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With no constitutional right, where can people still access an abortion?

Abortion rights protesters gather at the U.S. Supreme Court to denounce the court's decision to end federal abortion rights protections in Washington, DC.
Abortion rights protesters gather at the U.S. Supreme Court to denounce the court's decision to end federal abortion rights protections in Washington, DC.

The U.S. Supreme Court overturned Roe v. Wade last Friday, leaving the future of abortion rights up to the states. 

Eleven states already have bans in place. The pro-choice Guttmacher Institute says a majority of states are expected to do the same. 

But some states like Minnesota are upholding the right to abortion. Minnesota’s state constitution protects abortion rights up to about 24 weeks.

The state recently welcomed another abortion clinic specifically to meet the needs of out-of-state patients, according to reporting from NPR:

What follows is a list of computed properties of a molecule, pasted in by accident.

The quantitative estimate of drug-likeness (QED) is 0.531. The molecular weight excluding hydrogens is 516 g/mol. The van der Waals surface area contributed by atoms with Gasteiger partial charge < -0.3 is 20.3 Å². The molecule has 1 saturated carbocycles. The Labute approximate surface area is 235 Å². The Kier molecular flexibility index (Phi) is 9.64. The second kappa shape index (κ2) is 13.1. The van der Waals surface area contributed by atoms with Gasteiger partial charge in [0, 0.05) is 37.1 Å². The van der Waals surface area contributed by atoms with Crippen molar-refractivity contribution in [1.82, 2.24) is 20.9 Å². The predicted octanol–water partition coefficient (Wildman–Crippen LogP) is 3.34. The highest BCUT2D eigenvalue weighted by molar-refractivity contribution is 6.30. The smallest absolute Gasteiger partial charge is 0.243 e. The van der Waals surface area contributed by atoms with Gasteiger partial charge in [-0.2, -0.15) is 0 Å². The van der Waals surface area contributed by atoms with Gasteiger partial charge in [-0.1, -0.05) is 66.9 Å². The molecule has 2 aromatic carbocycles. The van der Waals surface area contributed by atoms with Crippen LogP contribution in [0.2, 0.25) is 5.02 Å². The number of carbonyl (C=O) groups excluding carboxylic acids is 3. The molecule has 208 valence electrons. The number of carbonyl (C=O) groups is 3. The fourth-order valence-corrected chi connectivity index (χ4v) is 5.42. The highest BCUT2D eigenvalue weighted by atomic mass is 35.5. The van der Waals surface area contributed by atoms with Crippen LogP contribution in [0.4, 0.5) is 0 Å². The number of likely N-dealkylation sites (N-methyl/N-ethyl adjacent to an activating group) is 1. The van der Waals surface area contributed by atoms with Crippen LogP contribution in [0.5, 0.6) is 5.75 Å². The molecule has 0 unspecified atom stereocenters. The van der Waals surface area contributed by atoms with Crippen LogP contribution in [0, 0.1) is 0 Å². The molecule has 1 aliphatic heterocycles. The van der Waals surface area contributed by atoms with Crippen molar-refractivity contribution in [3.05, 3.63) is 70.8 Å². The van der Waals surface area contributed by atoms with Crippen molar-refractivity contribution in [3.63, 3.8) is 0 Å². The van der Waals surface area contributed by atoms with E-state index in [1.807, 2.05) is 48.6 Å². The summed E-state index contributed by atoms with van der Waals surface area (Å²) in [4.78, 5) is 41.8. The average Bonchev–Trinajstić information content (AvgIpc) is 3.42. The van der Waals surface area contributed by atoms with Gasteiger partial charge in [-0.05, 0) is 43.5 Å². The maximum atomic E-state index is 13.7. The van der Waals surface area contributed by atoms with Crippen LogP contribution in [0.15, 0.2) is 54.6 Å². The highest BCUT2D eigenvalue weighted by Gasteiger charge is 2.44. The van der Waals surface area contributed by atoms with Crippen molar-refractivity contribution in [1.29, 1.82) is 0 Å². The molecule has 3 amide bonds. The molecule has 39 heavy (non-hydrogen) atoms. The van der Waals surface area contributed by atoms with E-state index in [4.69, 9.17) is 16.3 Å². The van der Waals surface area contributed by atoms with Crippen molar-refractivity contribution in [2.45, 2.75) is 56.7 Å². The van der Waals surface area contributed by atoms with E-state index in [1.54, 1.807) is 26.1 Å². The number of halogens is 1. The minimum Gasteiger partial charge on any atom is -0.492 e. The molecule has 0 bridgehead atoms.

Inside, they’d find Whole Woman’s Health of Minnesota, a clinic that opened in late February as uncertainties lingered surrounding the future of Roe v. Wade and abortion rights nationwide. The nonprofit Whole Woman’s Health Alliance — which also operates clinics in Indiana, Virginia, and Texas — opened the Bloomington location, in part, to make abortion care available to out-of-state residents migrating from places that already significantly restricted access.

How can states like Minnesota support people from neighboring states seeking an abortion? And how will the states continue to cooperate in that case?

Copyright 2022 WAMU 88.5


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